Practice Must Include Medical Utrgv Np Legal Scop

Practice Must Include Medical Utrgv Np Legal Scop

Practice Must Include Medical Utrgv Np Legal Scop






1) Discuss the NP’s legal scope of practice in relation to other care providers.

2) Identify and discuss the form of physician involvement practiced in your state.


ANPs Legal Scope of Practice in Relation to Other Providers

Nurse practitioners are one of four APRN professionals prepared through a graduate level program and licensed through their individual state. “The American Association of Nurse Practitioners (AANP) defines full practice authority (FPA) as those who evaluate patients; diagnose, order and interpret diagnostic tests; and initiate and manage treatments, including prescribing medications and controlled substances, under the exclusive licensure authority of the state board of nursing” (Vacek & Vukovic, 2019, p. 131). Like NPs, physician assistants (PA) have prescriptive authority based on state laws. In some states, PAs need physician supervision to prescribe controlled substances, while in others, they do not. One major difference for NPs, however; is that some states allow practice autonomy, granting full authority to prescribe controlled substances without physician supervision (Timmons, 2017).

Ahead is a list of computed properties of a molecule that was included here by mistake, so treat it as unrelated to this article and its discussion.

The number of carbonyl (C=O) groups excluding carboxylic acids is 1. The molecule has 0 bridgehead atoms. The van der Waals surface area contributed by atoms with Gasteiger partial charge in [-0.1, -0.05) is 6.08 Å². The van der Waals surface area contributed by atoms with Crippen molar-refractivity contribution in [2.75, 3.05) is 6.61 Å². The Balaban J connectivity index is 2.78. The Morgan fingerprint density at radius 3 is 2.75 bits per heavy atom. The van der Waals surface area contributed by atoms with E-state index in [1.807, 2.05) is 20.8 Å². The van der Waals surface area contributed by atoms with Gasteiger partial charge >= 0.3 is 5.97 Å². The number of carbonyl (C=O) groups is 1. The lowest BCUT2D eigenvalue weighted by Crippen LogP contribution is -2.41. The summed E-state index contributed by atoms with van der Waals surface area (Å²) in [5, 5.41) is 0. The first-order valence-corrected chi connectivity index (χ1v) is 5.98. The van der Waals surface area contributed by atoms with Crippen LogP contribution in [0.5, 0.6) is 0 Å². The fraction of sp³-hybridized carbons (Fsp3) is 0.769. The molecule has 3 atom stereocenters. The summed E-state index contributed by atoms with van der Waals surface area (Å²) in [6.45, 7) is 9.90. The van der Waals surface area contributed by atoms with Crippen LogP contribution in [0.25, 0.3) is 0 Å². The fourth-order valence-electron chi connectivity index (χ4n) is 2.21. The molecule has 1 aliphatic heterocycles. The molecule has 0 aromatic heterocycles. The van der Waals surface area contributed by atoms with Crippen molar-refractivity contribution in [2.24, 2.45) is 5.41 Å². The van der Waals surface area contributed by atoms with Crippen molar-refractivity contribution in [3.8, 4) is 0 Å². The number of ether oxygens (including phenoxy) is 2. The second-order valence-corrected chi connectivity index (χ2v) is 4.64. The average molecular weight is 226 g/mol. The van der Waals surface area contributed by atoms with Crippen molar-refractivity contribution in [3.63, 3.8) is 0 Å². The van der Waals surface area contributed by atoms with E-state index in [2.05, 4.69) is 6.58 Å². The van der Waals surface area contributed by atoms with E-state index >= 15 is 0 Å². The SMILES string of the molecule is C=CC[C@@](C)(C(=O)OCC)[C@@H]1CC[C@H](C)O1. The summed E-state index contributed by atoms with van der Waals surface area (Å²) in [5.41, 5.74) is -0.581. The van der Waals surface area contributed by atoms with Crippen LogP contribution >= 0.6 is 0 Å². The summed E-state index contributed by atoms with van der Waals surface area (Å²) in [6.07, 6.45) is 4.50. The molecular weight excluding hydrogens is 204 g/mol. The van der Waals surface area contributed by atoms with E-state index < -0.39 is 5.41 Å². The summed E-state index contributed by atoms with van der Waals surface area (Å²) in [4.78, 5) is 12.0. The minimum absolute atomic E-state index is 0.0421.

Form of Physician Involvement in Texas

NPs were granted the ability to prescribe medications over thirty years ago, however; the level of authority varies across all fifty states. The highest level of prescriptive authority is the ability to prescribe without physician supervision (Vacek & Vukovic, 2019). In Texas, nurse practitioners are unable to prescribe without delegation of authority or physician supervision. Some of the requirements include a collaborative agreement between providers, monthly quality assurance meetings to discuss and consult on cases, and all physician information on the prescriptions. There is no longer a minimum requirement of distance, however; the physician needs to also be licensed in the state of Texas and available as needed to the NP. Also, the physician may not have more than seven fulltime APRNs under their license unless they are in a hospital facility or in medically underserved communities (Texas Board of Nursing, n.d.).